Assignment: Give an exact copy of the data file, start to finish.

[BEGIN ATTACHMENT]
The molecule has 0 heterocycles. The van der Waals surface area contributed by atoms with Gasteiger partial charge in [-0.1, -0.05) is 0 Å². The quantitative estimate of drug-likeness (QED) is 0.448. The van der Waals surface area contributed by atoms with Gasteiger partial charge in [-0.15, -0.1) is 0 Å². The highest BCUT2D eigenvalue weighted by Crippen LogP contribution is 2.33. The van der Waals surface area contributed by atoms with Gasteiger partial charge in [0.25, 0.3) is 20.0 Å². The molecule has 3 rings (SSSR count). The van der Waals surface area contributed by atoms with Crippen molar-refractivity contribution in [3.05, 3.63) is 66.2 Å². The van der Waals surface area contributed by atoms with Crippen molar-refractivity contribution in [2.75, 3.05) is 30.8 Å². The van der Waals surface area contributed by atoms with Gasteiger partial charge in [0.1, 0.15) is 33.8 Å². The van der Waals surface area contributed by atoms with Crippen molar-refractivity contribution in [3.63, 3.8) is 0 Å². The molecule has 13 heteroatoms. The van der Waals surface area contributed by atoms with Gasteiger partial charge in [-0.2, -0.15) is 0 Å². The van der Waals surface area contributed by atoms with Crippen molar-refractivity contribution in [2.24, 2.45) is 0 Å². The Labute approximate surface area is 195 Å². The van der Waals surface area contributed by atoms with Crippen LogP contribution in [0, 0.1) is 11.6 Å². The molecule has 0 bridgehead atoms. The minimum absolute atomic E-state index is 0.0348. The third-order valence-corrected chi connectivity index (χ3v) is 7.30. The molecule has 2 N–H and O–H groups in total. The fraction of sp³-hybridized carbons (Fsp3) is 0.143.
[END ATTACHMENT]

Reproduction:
The molecule has 0 heterocycles. The van der Waals surface area contributed by atoms with Gasteiger partial charge in [-0.1, -0.05) is 0 Å². The quantitative estimate of drug-likeness (QED) is 0.448. The van der Waals surface area contributed by atoms with Gasteiger partial charge in [-0.15, -0.1) is 0 Å². The highest BCUT2D eigenvalue weighted by Crippen LogP contribution is 2.33. The van der Waals surface area contributed by atoms with Gasteiger partial charge in [0.25, 0.3) is 20.0 Å². The molecule has 3 rings (SSSR count). The van der Waals surface area contributed by atoms with Crippen molar-refractivity contribution in [3.05, 3.63) is 66.2 Å². The van der Waals surface area contributed by atoms with Crippen molar-refractivity contribution in [2.75, 3.05) is 30.8 Å². The van der Waals surface area contributed by atoms with Gasteiger partial charge in [0.1, 0.15) is 33.8 Å². The van der Waals surface area contributed by atoms with Crippen molar-refractivity contribution in [3.63, 3.8) is 0 Å². The molecule has 13 heteroatoms. The van der Waals surface area contributed by atoms with Gasteiger partial charge in [-0.2, -0.15) is 0 Å². The van der Waals surface area contributed by atoms with Crippen molar-refractivity contribution in [2.24, 2.45) is 0 Å². The Labute approximate surface area is 195 Å². The van der Waals surface area contributed by atoms with Crippen LogP contribution in [0, 0.1) is 11.6 Å². The molecule has 0 bridgehead atoms. The minimum absolute atomic E-state index is 0.0348. The third-order valence-corrected chi connectivity index (χ3v) is 7.30. The molecule has 2 N–H and O–H groups in total. The fraction of sp³-hybridized carbons (Fsp3) is 0.143.